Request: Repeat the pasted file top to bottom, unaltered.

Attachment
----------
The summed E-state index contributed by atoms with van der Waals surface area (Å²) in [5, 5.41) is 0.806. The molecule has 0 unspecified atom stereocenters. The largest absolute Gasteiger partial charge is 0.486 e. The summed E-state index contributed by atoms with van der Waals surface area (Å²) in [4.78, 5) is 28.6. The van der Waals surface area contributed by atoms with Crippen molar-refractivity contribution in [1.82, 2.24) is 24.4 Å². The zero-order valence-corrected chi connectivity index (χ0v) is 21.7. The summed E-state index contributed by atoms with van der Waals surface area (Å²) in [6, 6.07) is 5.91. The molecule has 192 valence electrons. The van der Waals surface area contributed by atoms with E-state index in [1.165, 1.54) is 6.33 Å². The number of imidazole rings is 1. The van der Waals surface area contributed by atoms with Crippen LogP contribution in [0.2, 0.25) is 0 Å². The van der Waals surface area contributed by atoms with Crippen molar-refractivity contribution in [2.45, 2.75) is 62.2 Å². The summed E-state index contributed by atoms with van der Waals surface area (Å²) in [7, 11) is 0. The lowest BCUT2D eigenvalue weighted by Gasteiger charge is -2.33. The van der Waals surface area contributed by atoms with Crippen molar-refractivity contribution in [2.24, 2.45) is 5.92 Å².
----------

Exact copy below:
The summed E-state index contributed by atoms with van der Waals surface area (Å²) in [5, 5.41) is 0.806. The molecule has 0 unspecified atom stereocenters. The largest absolute Gasteiger partial charge is 0.486 e. The summed E-state index contributed by atoms with van der Waals surface area (Å²) in [4.78, 5) is 28.6. The van der Waals surface area contributed by atoms with Crippen molar-refractivity contribution in [1.82, 2.24) is 24.4 Å². The zero-order valence-corrected chi connectivity index (χ0v) is 21.7. The summed E-state index contributed by atoms with van der Waals surface area (Å²) in [6, 6.07) is 5.91. The molecule has 192 valence electrons. The van der Waals surface area contributed by atoms with E-state index in [1.165, 1.54) is 6.33 Å². The number of imidazole rings is 1. The van der Waals surface area contributed by atoms with Crippen LogP contribution in [0.2, 0.25) is 0 Å². The van der Waals surface area contributed by atoms with Crippen molar-refractivity contribution in [2.45, 2.75) is 62.2 Å². The summed E-state index contributed by atoms with van der Waals surface area (Å²) in [7, 11) is 0. The lowest BCUT2D eigenvalue weighted by Gasteiger charge is -2.33. The van der Waals surface area contributed by atoms with Crippen molar-refractivity contribution in [2.24, 2.45) is 5.92 Å².